COUNCIL CUTS: Schools would bear the brunt of the latest round of cutbacks ordered by Northumberland County Council. It was announced that week that nearly £2m destined for local education would be withdrawn as the Government looked to reduce public expenditure.

SCHOOL BASE: A site next to a Prudhoe school looked set to be earmarked for a police station and helicopter landing site, in addition to a new fire station that had already been approved.

COMING HOME: Much of Tynedale was painted red and white, as World Cup fever gripped the district, with homes and businesses showing their loyalty to the England team’s cause in South Africa.

SOLD OFF: Charitable multi-millionaire Brian Burnie declared he had one wish left - to die penniless. The rags-to-riches philanthropist started down that track by spending a large chunk of his own money setting up Daft as a Brush Cancer Care.


POT STIRRED: The budget funds available for hard-pressed schools in the Hexham constituency would leap by millions of pounds in total if they dropped out of the state system and became grant maintained, Hexham MP Peter Atkinson claimed.

BAD NAME: Devastated parish councillors lashed out at “heartless” vandals who had literally trampled the good name of Bardon Mill into the dirt by completely destroying a flower bed on the right side of the A69 that spelled out the name of the village.

BUNKER BUYER: Hexham’s Alemouth Road nuclear bunker looked set to be sold for a record £1.2m, making it the most expensive bunker in the UK.

RAVE RAID: Police broke up a rave in Slaley Forest in the early hours one Sunday morning, dispersing around 400 ravers who had gathered in the forest.


BUSES RETHINK: A public outcry prompted Tyne Valley Coaches to revise its proposed new timetable and retain some services it had planned to axe.

WINNING DOUBLE: Workers at Haltwhistle Cascelloid factory scooped up the top two places in national beauty contest held by the firm. Joan Gradwell, 25, was named Miss Cascelloid, and Carol Jackson, 21, was named runner-up.

TO GO: British Rail announced that the vandalism-beset toilets at Corbridge Railway Station were to be demolished.

CABINET POST: Hexham's MP Geoffrey Rippon was appointed Technology Minister.


TRADER TRIBUTES: Hexham Urban Council chairman praised the town’s traders for coping so well during the war.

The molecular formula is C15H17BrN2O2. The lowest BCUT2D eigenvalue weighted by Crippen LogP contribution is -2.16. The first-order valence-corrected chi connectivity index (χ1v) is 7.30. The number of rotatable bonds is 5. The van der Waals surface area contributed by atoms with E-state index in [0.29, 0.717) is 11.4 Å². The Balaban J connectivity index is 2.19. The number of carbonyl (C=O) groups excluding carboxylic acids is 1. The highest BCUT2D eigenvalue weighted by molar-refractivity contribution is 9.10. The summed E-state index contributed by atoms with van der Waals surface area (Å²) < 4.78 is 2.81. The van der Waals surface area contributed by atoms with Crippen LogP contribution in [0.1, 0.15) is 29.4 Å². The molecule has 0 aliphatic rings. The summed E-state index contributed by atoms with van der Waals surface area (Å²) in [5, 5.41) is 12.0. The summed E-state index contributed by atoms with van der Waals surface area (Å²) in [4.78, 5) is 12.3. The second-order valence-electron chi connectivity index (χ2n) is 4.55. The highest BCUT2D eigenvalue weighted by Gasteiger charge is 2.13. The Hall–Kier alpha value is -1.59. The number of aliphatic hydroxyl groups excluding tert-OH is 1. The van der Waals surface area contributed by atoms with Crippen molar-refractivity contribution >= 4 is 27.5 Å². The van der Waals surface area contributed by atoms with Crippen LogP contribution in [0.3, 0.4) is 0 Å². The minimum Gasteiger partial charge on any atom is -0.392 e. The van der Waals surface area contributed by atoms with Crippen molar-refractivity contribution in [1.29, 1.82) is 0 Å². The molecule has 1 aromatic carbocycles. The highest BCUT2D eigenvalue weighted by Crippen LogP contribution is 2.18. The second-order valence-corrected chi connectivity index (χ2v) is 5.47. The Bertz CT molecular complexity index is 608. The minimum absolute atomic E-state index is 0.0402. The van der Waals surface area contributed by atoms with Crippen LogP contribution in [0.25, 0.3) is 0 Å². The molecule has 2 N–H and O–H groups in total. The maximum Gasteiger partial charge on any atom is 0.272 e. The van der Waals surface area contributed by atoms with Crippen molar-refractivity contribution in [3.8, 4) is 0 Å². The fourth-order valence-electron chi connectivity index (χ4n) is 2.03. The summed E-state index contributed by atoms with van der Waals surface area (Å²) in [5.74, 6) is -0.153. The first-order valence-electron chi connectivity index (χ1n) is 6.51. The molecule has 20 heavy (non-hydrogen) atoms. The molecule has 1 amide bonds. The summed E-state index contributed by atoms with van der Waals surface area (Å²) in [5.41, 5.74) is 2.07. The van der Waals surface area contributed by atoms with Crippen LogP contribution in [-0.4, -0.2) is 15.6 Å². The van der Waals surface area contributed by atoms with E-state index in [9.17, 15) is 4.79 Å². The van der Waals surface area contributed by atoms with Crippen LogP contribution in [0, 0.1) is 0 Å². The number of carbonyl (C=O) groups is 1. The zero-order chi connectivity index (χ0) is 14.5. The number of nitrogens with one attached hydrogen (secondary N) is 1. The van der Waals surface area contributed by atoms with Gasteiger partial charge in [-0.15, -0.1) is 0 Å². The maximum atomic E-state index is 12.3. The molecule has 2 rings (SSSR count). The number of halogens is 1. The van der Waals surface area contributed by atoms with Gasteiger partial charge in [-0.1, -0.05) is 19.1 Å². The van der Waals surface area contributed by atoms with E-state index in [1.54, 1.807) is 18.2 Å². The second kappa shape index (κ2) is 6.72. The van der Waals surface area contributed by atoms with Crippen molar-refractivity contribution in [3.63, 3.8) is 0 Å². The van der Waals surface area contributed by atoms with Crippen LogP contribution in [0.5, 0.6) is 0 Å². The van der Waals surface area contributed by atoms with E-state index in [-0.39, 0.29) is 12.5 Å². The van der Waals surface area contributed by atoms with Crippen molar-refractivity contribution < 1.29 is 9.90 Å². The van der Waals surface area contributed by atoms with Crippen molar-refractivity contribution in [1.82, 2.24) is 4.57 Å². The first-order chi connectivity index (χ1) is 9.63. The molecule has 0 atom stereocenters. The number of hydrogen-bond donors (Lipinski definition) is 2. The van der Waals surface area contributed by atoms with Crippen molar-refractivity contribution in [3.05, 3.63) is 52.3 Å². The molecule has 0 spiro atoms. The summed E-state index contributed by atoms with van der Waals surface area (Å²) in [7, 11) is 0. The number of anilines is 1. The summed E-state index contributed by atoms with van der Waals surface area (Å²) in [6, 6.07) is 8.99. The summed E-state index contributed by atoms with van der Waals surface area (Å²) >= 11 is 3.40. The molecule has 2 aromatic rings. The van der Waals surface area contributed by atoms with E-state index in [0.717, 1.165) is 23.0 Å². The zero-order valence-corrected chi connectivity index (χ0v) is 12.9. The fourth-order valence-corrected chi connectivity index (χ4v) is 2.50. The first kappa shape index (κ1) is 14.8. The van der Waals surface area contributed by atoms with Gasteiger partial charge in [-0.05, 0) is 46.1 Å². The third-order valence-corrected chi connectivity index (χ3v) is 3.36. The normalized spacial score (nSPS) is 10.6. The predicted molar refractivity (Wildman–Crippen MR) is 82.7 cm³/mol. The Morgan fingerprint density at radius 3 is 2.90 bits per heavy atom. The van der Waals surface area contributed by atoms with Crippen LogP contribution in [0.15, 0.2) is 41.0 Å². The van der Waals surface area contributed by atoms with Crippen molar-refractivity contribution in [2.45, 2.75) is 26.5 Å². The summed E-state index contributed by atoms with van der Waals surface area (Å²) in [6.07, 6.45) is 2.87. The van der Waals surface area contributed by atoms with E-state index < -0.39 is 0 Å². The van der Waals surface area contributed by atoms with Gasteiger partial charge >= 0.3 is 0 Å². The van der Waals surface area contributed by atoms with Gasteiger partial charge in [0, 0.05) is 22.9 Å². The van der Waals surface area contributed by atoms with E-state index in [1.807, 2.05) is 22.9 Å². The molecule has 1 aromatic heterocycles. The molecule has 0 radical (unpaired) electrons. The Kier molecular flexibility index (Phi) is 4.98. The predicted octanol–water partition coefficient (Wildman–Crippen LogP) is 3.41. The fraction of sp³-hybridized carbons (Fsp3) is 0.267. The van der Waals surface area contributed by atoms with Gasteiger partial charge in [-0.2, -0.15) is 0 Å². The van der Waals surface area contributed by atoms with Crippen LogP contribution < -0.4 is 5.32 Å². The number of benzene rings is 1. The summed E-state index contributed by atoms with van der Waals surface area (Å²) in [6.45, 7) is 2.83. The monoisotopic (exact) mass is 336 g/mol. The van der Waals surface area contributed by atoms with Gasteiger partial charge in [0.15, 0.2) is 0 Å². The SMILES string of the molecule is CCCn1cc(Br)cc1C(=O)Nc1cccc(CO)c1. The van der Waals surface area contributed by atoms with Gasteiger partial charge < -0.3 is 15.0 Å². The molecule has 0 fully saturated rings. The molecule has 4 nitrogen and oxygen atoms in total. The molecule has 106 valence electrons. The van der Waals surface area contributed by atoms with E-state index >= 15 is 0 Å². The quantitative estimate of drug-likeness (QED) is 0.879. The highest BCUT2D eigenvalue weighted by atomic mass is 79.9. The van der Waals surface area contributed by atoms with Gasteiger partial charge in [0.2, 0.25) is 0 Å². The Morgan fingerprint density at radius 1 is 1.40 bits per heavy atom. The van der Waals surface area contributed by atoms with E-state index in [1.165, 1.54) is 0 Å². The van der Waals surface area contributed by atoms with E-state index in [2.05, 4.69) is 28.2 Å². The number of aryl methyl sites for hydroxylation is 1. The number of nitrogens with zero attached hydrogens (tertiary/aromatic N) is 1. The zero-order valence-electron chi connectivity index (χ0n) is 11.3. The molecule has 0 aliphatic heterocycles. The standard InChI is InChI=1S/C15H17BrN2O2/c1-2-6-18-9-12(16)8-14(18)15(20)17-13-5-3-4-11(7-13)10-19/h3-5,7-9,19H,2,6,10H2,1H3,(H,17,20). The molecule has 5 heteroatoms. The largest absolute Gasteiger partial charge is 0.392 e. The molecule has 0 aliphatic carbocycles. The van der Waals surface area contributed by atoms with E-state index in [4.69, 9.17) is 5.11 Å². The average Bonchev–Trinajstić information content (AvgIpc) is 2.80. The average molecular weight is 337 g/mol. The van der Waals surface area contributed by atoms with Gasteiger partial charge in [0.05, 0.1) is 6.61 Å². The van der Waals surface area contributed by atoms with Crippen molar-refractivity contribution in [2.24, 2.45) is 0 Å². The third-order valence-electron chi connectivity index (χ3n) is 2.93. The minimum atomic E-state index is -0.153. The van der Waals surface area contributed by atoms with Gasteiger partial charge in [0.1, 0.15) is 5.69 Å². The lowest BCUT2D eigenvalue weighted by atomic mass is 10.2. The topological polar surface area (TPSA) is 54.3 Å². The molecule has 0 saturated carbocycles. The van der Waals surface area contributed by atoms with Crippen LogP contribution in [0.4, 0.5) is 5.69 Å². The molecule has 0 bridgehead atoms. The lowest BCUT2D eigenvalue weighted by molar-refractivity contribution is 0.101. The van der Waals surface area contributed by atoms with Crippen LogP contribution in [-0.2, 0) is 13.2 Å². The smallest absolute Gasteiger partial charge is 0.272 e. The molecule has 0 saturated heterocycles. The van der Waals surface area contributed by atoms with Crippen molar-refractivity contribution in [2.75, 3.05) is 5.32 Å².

HOSPITAL HOMES: Hexham Urban Council drew up plans for converting the town’s former isolation hospital into temporary houses, in a bid to ease the district’s housing shortage problems.

TOLLED OFF: Northumberland County Council took over responsibility for Ovingham Bridge - then 63 years old - and abolished the tolls previously charged for it.


TRAIN DERAILED: A North-Eastern railway engine being moved from one end of Alston railway yard to the other became derailed, smashed through a wall, rolled over and ended up in the River Nent. An engine cleaner aboard it at the time escaped by jumping off.


DOUBLE DAIRY: Corbridge dairymaid Maria Ord, of Stagshaw Farm, took top prize at a butter-making comtest held at the Royal Agricultural Show in Darlington. Prudhoe dairymaid Mary Carr, of Durham Riding Farm, was runner-up.


ALSTON ACCIDENT: A workman engaged in the erection of the new church at Alston fell from the roof of the chancel, and sustained serious injuries. Fortunately, the man recovered and was able to return to work, although he said he still felt the effects of his injuries.

ANNUAL EXCURSION: Staward-le-Peel and Allendale Town were the places selected for the annual excursion of the Newcastle Ragged and Industrial Schools. The Courant reported that the ‘romantic beauty’ of Staward-le-Peel had been compared to that seen in the valleys of the Tyrol in the Italian and Austrian Alps.

CARRIAGE WORKS: Reporters from the Courant were able to inspect the new carriage works which were opened in Priestpopple, Hexham. It was reported that the works would be “of great convenience to the gentry, inkeepers, and others of the district”.

GALA PICNIC: Quite a gala day was held at the pleasant village of Simonburn, the occasion being the holding of the annual picnic. The spot chosen had been kindly granted by Mr Moore of the village, and was described as “most delightful and appropriate”.